Ode to the Grannymobile

December 30th, 2012 by

You never fully appreciate the link between man and machine until you've got to put one or the other down.

Such was the case as I watched my 3014lbs of slightly rusting metal get hitched up to the back of a flatbed and sent on it's final ride to meet a swift death.

The Grannymobile was so named for it's previous owner - a 95 yr. grandmother who was simply too old to keep driving it. List price was 1200. 383fury, director of LTV fleet services, jewed them down to $800. Not bad for what was at the time a 12 year old car. That was 6 years ago.

A 95' Buick Century, it was definitely the sort of car a grandmother would drive. This made it ideal for every crime it was involved in thereafter. Completely nondescript, with next to nothing on it to make it quickly identifiable. It was ugly enough that no one would even consider stealing it. Parking in the ghetto? No problem. Parking inside abandoned buildings? Sure, why not. At $800 in value, who cares?

Missions upon missions. it's first mission was a trip to Philly right after I bought it, to party at the infamous Byberry psych center. the next few years saw weekend after weekend of missions around NYC, and still more around the northeast. From Pennsatucky, to Washington DC to Maine. Whenever I was inside some spot I just broke into and the car was outside, I'd find a way to get it in a shot.

It was also practically ticket-proof. Blowing through EZpass lanes with no cash in the account? No problem. 90mph in a 65? Here's a seat belt ticket for a fraction of the value and no court date or points. Though when a small town cop pulled me over because he thought the inspection sticker was old (it wasn't, we went on our way) - that became a concern. This car was aging, and with less of them on the road in the NYC area, it was starting to stick out a little. You never want to stick out. Fly under the radar. Save being a bad ass big mouth for some time other than when you're doing something actually illegal.

Finally in the spring of '12 it started to choke on what we believed was a load of bad gasoline. Then the power windows died, and died again 6 hours after being fixed. The camshaft sensor went haywire, causing it to stall when idling. That electrical issue spread to something else - perhaps the starter or idle controller. It just kept farting and stalling after 3 weeks of tinkering. Finally it died at a Pep Boys parking lot. they tried to revive it, but it moved all of 10 feet before dying again. It past the threshold from being problematic to ridiculous. At least it died in a parking lot, in the city where pub trans was across the street.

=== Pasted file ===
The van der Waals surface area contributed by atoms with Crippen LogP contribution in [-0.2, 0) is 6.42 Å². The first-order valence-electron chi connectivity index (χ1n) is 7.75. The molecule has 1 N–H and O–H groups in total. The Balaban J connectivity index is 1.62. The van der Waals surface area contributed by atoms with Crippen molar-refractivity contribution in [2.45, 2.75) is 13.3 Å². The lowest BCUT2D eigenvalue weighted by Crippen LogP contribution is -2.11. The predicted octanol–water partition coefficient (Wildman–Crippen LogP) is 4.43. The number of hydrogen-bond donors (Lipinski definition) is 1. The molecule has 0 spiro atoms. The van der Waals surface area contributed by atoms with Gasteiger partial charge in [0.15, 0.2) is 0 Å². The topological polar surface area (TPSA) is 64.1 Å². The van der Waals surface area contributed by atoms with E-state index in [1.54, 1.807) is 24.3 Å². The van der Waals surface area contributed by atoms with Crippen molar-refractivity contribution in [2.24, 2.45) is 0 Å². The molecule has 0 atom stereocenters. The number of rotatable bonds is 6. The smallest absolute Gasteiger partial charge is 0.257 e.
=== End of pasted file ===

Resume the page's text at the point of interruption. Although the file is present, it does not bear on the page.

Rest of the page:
It was what it was, it went it did, and now it's done. And so it goes. Grannycar, you'll be missed so. Thanks for the memories.

‘Queensway’ – So much for democracy?

December 26th, 2012 by



Here is a story that will frustrate anyone who has ever been tasked with trying to get to JFK airport from anywhere in NYC. Instead of reusing a branch of the LIRR which was shut down back in the 1962 (when LIRR was the red-headed stepchild of the Pennsylvania railroad - which looted its cash), the current governor of New York is backing a plan to convert the tracks into a park.
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Enjoy Brilliance.

December 17th, 2012 by



I have detailed maps of NYC in my fucking brain. I know how to program in several languages. I know how to hack a plain cake mix and turn it into something Christopher Walkens parents would love ( they were bakers, you know...)

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Art Basel 2012 & why u should be ashamed of urself …

December 11th, 2012 by



Control and I were sitting down with a very talented aerosol artistĀ  a few months backĀ  who will rename nameless.

The nameless states " I hate vandalism, why does it always have to be in the Ghetto, think about it... "
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P&W Northbound

December 10th, 2012 by

Photos from Sept, 2012. This is one of P&W's three times per week rock train that runs from CT to NYC over Hell Gate Bridge.

How to signal to an NYC subway to stop (in case of emergency)

December 4th, 2012 by

As part of our evolving nerd 'how to' series, we felt it highly relevant to post this handy insiders guide on how to signal to a subway driver to stop an oncoming, moving the train from the platform.

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